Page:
‘The Crown’ is a slightly flawed gem
Underneath all the lustrous jewels and lavish tapestries adorning Buckingham Palace, “The Crown” is an exquisite yet heavily flawed period drama bolstered by its phenomenal actors and production design. The Netflix original series follows the reign of the recently crowned Queen Elizabeth II torn between her duty as queen and her love as wife, daughter and sister.
“The Crown” opens on the grim scene of an ailing King George VI (Jared Harris) coughing up blood into a toilet at Buckingham Palace. Years of stress and chain smoking have led to the formation of malignancies inside of his lungs, consequences of wearing the crown for about 16 years. Peter Morgan, series creator and lead writer, makes clear the heavy burden of ruling the monarchy and demonstrates a somber passing of the torch with the passing of King George and coronation of his daughter, Elizabeth (Claire Foy).
Struggling to navigate the political waters as Queen, Elizabeth must also must also deal with issues that jeopardize the Royal Family’s public appearance such as her sister’s relationship with a divorced man (Ben Miles) and the former King Edwards VIII (Alex Jennings). Surprisingly, there is a large portion of time spent away from the life of the young monarch and devoted to lessor characters.
Much of her dealings with policy manifest themselves in weekly meetings with Winston Churchill (John Lithgow), in which the aging prime minister informs her on issues facing a wilting empire. Due to her father’s unexpected passing, Elizabeth is relatively inexperienced in her position and relies heavily on the council of Churchill, and her mother (Victoria Hamilton).
“The Crown” is marred by the inability to fully delve into Elizabeth’s feelings about being dictated to by men. There is a failure in the writing to confront the issue of misogyny and sexism; rather, Elizabeth is presented as accepting the wishes of these men, rarely objecting to any demands. Understandably, Morgan illustrates the misogyny of this time. However, it is paramount to understand the difference between a series depicting misogyny and one that embraces it.
At times, it feels like a tug of war between the male characters to see if Elizabeth would consider their way of thinking. Moments in which she demonstrates her own autonomy and decisiveness are rare and, when they do occur, it is commonly acts in the interest of her husband Philip, Duke of Edinburgh (Matt Smith). Smith handles his often outwardly malevolent character with finesse, skillfully showing the struggle of loving his wife or kneeling to his queen.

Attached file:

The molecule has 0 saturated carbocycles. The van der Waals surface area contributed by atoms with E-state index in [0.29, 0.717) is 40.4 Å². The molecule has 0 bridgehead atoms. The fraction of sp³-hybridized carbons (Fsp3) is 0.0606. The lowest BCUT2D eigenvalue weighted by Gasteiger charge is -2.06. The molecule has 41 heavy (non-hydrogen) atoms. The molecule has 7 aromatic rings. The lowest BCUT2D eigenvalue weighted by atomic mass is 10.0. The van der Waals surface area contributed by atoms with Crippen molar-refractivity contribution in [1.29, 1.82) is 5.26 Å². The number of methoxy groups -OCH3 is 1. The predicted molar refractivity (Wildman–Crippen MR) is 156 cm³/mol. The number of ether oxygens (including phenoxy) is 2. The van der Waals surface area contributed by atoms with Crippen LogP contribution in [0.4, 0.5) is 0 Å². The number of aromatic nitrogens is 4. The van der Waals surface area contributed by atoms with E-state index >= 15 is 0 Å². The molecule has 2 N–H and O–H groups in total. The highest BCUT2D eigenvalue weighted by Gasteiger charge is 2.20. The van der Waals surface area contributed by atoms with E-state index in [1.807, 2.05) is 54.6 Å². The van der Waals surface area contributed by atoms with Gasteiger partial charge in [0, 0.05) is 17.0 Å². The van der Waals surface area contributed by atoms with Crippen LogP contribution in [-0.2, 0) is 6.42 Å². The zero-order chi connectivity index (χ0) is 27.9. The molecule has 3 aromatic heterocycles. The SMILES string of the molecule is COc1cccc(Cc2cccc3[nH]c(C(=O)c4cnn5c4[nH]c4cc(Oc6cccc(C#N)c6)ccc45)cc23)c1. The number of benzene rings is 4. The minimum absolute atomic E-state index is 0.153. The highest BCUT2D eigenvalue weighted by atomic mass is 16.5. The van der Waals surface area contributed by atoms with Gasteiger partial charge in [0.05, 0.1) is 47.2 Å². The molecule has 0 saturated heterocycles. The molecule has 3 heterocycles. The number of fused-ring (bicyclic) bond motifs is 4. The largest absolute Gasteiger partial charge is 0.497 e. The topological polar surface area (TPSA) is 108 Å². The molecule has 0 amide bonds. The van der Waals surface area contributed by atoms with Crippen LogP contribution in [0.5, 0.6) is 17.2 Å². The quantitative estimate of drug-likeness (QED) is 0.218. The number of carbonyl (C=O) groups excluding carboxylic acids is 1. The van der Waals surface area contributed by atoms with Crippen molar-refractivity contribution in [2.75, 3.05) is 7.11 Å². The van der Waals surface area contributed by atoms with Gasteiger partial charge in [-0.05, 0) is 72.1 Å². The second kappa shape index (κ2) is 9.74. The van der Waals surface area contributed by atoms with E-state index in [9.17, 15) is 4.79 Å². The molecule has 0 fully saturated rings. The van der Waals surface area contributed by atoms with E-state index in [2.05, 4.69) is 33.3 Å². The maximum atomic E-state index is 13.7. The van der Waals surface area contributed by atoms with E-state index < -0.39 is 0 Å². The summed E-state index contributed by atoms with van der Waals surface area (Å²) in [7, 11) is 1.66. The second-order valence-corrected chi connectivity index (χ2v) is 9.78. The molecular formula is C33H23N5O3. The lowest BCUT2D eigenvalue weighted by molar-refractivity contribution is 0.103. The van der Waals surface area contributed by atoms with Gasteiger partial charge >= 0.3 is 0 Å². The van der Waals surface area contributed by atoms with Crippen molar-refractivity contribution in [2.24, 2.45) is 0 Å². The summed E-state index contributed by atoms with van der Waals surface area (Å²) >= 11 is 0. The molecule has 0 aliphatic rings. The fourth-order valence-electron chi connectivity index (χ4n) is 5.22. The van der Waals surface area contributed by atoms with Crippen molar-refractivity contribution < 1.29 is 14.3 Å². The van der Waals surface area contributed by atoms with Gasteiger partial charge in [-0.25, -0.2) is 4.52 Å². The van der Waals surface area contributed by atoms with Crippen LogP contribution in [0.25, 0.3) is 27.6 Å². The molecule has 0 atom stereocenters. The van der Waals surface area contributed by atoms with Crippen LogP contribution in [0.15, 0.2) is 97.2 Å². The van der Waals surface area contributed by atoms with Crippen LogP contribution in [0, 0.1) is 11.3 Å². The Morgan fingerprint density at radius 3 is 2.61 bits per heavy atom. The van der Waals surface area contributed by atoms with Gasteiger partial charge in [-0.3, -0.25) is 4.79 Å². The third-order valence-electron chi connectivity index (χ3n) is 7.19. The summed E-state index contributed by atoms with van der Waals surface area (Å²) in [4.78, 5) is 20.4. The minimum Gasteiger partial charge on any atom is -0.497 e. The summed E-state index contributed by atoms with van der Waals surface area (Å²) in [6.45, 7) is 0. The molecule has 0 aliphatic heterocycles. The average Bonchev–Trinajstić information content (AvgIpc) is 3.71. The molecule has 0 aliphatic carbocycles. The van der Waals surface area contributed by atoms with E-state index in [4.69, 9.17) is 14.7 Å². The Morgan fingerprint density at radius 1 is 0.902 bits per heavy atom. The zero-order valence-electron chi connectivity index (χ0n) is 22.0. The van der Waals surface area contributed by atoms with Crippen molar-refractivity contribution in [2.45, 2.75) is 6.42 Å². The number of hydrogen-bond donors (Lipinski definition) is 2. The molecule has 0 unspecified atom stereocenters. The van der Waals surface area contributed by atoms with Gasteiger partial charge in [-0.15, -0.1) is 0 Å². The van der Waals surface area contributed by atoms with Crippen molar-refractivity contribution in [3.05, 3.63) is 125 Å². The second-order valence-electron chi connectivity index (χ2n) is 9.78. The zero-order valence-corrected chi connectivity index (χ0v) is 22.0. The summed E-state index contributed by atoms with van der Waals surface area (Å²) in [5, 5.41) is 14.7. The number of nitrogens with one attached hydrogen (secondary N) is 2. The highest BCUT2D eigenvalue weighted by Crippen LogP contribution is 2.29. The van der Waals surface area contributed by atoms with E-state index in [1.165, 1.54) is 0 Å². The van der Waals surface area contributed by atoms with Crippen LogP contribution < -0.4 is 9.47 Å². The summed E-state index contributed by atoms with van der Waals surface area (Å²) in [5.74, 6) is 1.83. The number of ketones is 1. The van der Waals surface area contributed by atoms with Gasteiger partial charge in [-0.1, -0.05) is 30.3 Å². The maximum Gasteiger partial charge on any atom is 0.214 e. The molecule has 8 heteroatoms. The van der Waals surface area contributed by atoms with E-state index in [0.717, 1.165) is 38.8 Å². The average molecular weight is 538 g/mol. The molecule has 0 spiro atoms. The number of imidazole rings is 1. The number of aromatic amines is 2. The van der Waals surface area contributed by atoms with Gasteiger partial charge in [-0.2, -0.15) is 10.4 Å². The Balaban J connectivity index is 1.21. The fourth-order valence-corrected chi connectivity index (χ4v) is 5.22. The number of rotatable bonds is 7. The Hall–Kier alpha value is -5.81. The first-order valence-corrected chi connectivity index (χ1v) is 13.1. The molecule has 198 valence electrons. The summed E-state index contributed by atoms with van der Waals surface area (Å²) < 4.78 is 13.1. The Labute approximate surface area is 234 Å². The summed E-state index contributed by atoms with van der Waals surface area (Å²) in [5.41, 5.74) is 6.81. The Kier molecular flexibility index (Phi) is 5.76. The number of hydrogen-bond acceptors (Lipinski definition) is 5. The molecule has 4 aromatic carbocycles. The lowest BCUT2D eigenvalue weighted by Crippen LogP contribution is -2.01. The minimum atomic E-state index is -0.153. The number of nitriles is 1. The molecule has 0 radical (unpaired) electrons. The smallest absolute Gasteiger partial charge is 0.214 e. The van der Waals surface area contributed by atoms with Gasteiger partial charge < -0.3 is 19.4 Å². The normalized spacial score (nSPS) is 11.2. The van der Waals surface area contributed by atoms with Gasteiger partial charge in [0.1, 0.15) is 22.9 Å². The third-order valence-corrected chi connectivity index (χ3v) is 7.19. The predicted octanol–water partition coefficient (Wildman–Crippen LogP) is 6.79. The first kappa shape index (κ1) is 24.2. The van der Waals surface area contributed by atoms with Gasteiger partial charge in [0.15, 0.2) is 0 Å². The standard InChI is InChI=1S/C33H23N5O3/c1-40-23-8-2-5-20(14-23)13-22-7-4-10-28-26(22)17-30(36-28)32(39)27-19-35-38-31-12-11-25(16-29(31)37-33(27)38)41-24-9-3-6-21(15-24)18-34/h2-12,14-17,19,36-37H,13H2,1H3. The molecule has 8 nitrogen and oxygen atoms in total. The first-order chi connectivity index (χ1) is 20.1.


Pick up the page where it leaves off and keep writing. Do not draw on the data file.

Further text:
Instead of fleshing out how Elizabeth feels about her husband’s increasingly erratic actions, Morgan is content with allowing her to stand idle and submit to his requests.
“The Crown” also seemingly misses the mark in holding the monarchy accountable for continued imperialism and racism. The Royal Family often refers to the people of third world nations as “savage” and “uncivilized.” Again, the problem here is not the fact that it was included in the show, the issue is that the writing does little to hold the characters accountable, and even seems to approve of the behavior.
Lithgow delivers an extraordinary performance as Winston Churchill and Claire Foy is outstanding as Elizabeth, maintaining an excellent ability to communicate through her eyes and making up for many of the weaknesses of the writing. Though she seems to be missing a chance to demonstrate the true strength of her character, Foy expresses the struggle of the young Queen with poise and depth.
The cast also includes a talented Vanessa Kirby as Princess Margaret and Victoria Hamilton delivers a solid performance as the Queen Mother. Both actresses have moments in which they absolutely shine, often opposite Foy in powerful scenes.
The score by composer Rupert Gregson-Williams and the pricey production design lend magnificently to the immersion within the time period. Reportedly one of the most expensive television series of all time, “The Crown” goes all out – and the payoff is huge. While watching the series, it is easy to become lost in the extravagant sets and beautiful shots of England.
Though the series is directed by four different filmmakers, the styles never seem to clash and complement one another well. The muted color palette chosen and approach by cinematographers Adriano Goldman and Ole Bratt Birkeland lends to the generally grim mood as set up by the death of King George.
As Elizabeth becomes more entangled in politics, she is left feeling alone as those around her begin to resent her as Queen. Life becomes more strenuous and depressed under the weight of the crown, but Foy and Morgan mostly manage to elegantly bear the burden.
Daniel Monahan can be reached at firstname.lastname@example.org.